Knowing the positive and negative sides of Gatorade, it may be of great aid to learn about healthy alternatives that will provide electrolytes and other health advantages without endangering your health and well-being.
Below, check out some great options to take into account:
This favorite summer fruit offers high levels of water and electrolytes so it’s the ideal option to hydrate and replenish the body with the needed minerals.
What’s more, it’s rich in lycopene, a powerful antioxidant that is good for a healthy heart and may reduce the risk of some cancers.
Research from the Agricultural and Food Chemistry journal investigated the potential advantages of watermelon juice for physical performance and muscle soreness in sportspeople.
- Coconut water
Coconut water hydrates and supplies your body with electrolytes. It will also provide antioxidants and cytokines that possess anti-cancer and anti-aging characteristics.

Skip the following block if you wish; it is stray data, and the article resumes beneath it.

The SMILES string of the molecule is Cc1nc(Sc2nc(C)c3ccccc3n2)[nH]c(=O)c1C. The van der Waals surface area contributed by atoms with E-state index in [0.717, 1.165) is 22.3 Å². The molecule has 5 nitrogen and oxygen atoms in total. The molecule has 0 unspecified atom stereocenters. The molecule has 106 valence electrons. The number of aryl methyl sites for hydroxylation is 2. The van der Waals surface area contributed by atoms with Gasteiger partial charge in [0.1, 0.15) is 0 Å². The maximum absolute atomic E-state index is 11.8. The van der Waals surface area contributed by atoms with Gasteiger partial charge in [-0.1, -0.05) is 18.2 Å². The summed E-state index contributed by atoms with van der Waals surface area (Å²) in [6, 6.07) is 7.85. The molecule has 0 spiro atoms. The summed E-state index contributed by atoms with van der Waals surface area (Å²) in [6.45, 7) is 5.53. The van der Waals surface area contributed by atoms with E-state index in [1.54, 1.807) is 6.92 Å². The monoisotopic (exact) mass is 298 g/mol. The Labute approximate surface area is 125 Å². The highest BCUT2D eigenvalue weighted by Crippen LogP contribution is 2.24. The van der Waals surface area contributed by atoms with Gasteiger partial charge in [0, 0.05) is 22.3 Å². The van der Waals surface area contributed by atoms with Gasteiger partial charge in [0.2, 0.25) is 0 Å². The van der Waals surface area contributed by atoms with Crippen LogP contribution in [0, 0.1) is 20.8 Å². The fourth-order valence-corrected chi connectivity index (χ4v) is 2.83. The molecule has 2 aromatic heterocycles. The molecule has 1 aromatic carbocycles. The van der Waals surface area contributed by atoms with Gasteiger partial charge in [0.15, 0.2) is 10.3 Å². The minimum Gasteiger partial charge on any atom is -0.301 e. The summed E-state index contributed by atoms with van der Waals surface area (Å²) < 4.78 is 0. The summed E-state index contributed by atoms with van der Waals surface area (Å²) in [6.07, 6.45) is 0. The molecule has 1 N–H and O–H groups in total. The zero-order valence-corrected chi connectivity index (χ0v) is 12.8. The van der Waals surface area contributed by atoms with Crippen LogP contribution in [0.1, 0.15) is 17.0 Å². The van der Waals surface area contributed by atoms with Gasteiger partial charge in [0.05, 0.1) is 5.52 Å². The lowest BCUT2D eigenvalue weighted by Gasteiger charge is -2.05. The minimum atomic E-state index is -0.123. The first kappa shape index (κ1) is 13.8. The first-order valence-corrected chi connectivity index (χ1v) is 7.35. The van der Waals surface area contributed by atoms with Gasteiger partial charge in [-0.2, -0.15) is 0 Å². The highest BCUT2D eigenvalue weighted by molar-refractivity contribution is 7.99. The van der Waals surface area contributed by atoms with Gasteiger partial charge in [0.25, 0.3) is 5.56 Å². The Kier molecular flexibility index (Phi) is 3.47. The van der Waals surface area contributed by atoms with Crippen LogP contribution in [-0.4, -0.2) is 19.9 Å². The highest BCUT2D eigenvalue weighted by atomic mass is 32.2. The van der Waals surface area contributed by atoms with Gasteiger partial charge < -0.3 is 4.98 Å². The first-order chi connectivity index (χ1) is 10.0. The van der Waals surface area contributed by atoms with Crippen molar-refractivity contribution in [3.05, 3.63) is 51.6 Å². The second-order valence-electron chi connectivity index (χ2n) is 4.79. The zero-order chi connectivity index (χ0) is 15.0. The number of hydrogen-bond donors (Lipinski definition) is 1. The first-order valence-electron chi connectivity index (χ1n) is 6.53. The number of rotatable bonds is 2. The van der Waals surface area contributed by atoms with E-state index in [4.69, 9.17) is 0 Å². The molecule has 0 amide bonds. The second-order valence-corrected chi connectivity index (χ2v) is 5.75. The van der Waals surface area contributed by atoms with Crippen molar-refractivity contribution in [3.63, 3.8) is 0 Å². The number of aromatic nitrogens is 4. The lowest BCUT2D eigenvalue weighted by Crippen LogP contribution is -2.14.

Studies have found it to be as potent as commercial sports drinks in hydrating sportspeople. In a study published in the International Society of Sports Nutrition journal, the effectiveness of coconut water and sports drinks in rehydrating athletes were compared and coconut water was determined as the more viable choice.
- DIY electrolyte drink
If you’re a fan of homemade drinks, you will love to hear that you can easily prepare an electrolyte drink using the ingredients you already have.
One very popular option includes mixing two cups of coconut water, ¼ cup of lemon juice, ¼ tsp of sea salt, and two tablespoons of honey or maple syrup if you want sweetness.
Once you mix the ingredients, chill the drink in the fridge for at least half an hour before consumption.
- Fruit-infused water
If you want to make water drinking more fun, infuse it with slices of fruits like berries, oranges, etc. These drinks will rehydrate your body and boost the electrolytes.
- Herbal tea
Herbal teas like ginger or chamomile have soothing properties and will also hydrate the body and supply it with much-needed electrolytes.